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iPad holds promise for print titles

It's shiny, slim and elegant, weighs no more than an A4 notebook and accords the user more status than the iPhone. It's also been credited with the fact that it will change the way we consume media forever. But you know what, the iPad doesn't fit into my handbag and I'm not sure where it will fit into my life...

A week after release


I was one of the lucky few to hold an iPad a week after it was released in the States (no release date has yet been announced for South Africa). This was thanks to Immedia's Anice Hassim, who stood in line in New York to be one of the first in the world to purchase an iPad and his generosity in lending his personal unit out for review to a few of us media scribes. [I get my eager little paws on it later this week - managing ed]

It's important to mention upfront that I'm not a techno whizz. I'm not going to discuss the technical merits - go read a product review for that, not this column. I'm a journalist, who started on typewriters (the non-electric kind) 24 years ago on a daily newspaper and, despite working in online media for the best part of the last decade and being a social media convert and member of the twitterati, I still believe in print. I love books, the smell of them, the promise of escapism, the way they give an understated nudge to the personality of my home, the way magazines weigh down my coffee tables, the way a fat newspaper can be the entrée to a lazy Sunday afternoon...

I've mocked the Kindle converts (my books are my friends; I'm not going to forsake them for a slimmer, younger e-reader that you can't read in the bath or take to the beach!) and wondered at the fuss over e-readers/slates. But, like anyone who wants to be part of the ‘cool kids crowd' I was excited to be one of the first to review the iPad.

All about the app


And it is beautiful, bewitching and, depending on what apps you have loaded, supremely entertaining. But is it any more than a bigger version of the iPhone? No, not really. You see, it's all about the app, essentially. It's not an e-reader, it's a multi-platform entertainment system. I can see how it would work for the student or the long-distance traveller (all games, music, books, articles, newspapers, magazines, email, etc, with 12 hours or so of battery life, loaded onto one slim-line device - enticing!). I think its functionality for scholars and students is mind-blowing. The ease of use, touch screen and access to a world of information, email, games and 3D imagery has phenomenal application for kids.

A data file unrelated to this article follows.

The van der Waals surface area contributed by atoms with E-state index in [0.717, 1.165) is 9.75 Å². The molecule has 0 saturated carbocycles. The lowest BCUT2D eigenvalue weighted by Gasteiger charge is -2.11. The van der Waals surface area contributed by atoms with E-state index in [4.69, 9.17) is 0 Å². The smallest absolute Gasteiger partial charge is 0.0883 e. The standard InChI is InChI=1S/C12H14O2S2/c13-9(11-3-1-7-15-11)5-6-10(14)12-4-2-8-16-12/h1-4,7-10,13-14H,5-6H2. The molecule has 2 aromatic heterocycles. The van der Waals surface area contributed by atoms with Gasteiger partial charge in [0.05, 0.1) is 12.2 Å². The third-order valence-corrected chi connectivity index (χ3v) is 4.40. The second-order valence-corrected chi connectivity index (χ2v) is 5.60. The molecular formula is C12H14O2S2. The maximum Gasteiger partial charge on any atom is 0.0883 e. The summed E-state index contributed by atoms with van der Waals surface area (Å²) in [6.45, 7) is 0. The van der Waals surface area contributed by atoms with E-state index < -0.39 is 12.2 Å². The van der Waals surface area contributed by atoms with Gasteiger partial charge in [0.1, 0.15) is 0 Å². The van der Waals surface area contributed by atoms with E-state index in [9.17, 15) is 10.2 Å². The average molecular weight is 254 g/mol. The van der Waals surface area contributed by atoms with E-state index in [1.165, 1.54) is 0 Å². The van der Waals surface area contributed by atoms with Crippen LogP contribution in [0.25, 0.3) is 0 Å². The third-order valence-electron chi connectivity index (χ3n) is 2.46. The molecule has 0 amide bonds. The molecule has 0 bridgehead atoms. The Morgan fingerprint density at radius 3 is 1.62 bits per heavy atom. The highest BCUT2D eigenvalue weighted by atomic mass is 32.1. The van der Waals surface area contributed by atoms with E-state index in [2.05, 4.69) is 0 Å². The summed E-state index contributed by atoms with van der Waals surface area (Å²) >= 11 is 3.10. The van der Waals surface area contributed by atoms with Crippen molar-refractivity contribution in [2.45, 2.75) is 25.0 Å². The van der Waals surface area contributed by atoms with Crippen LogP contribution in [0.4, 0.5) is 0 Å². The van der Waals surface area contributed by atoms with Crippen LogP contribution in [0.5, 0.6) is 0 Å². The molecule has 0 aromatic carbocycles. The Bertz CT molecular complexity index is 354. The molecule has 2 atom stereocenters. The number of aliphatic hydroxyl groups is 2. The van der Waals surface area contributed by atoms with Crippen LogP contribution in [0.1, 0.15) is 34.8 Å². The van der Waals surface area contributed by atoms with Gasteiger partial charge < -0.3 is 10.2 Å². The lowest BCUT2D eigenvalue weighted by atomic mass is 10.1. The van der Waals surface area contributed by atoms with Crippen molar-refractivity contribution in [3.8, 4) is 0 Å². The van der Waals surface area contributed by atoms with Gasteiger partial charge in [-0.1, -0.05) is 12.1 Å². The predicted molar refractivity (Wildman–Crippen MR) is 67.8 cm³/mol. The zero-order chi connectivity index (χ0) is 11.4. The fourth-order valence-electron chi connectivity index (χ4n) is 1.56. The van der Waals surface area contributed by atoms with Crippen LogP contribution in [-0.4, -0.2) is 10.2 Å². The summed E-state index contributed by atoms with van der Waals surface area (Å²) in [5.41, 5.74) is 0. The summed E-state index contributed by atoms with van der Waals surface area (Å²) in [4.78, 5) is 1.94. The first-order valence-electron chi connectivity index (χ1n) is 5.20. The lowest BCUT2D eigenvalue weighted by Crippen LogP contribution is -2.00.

So do I want one? No, not personally. Between my iPod, smartphone, tiny travel netbook and ergonomic computer set up at my desk, I don't see the iPad fitting in with my lifestyle just yet. I also don't want to read on a normal computer screen; my eyes get tired enough (the Kindle has a special e-ink which the iPad doesn't, to make reading books onscreen easier on the eye). Although it has to be said that the quality of the iPad screen blows your mind with the colour, crispness of the images and ‘depth' of the imagery.

However, as an editor and someone who believes in content and wants to see excellent, independent journalism grow through digital integration, not be dumbed down, I see incredible opportunities for publishers of both newspapers and magazines in the future - coupled with massive prospects for marketers and advertisers. The Time magazine app, loaded especially onto the launch iPad release, demonstrates how seamlessly the reader can interact with content, including videos, background links, zooming in on key images, playing videos in ads, etc.

Sabre-rattling


I've never believed that publishers will get away with charging for general news and content for very long, despite the sabre-rattling that has gone on from the older media generation. You can't change a culture of free once it's begun.

The way for publishers, in my opinion, lies in the integration of their brands with devices such as the iPad (which is the first of many, no doubt). Not overnight. But as an added distribution/subscription model initially, followed by a new revenue stream through an extended broadcast platform for advertisers. The newspapers and magazines look SO GOOD on the iPad screen. The iPad actually makes the content more desirable through its presentation and interaction and ability to add interactive 3D graphics and video. How much better to accompany a book review with a clip of an author interview, or a movie review with the trailer, a new album release with a clip of a song?

While magazines and newspapers will still exist in print, I believe, for many decades yet, especially in developing countries, it is an opportunity that can be explored to increase distribution to a global audience in tandem with our clients. And that is why I will invest in an iPad.

In my opinion it's not the publishers of books or newspapers or magazines that should be worried here, but the television execs.
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About Louise Marsland

Louise Marsland is currently Africa Editor: Bizcommunity.com; a Content Strategist and Trainer; and Trend Curator for Bizcommunity.com and her own TRENDAFRiCA.co.za. She has been writing about the media, marketing and advertising communications industry in South Africa for over 20 years, notably, as the previous Editor of Bizcommunity.com Media & Marketing; Editor-in-Chief AdVantage magazine; Editor Marketing Mix magazine; Editor Progressive Retailing magazine; Editor Business Brief magazine and Editor FMCG Files ezine.
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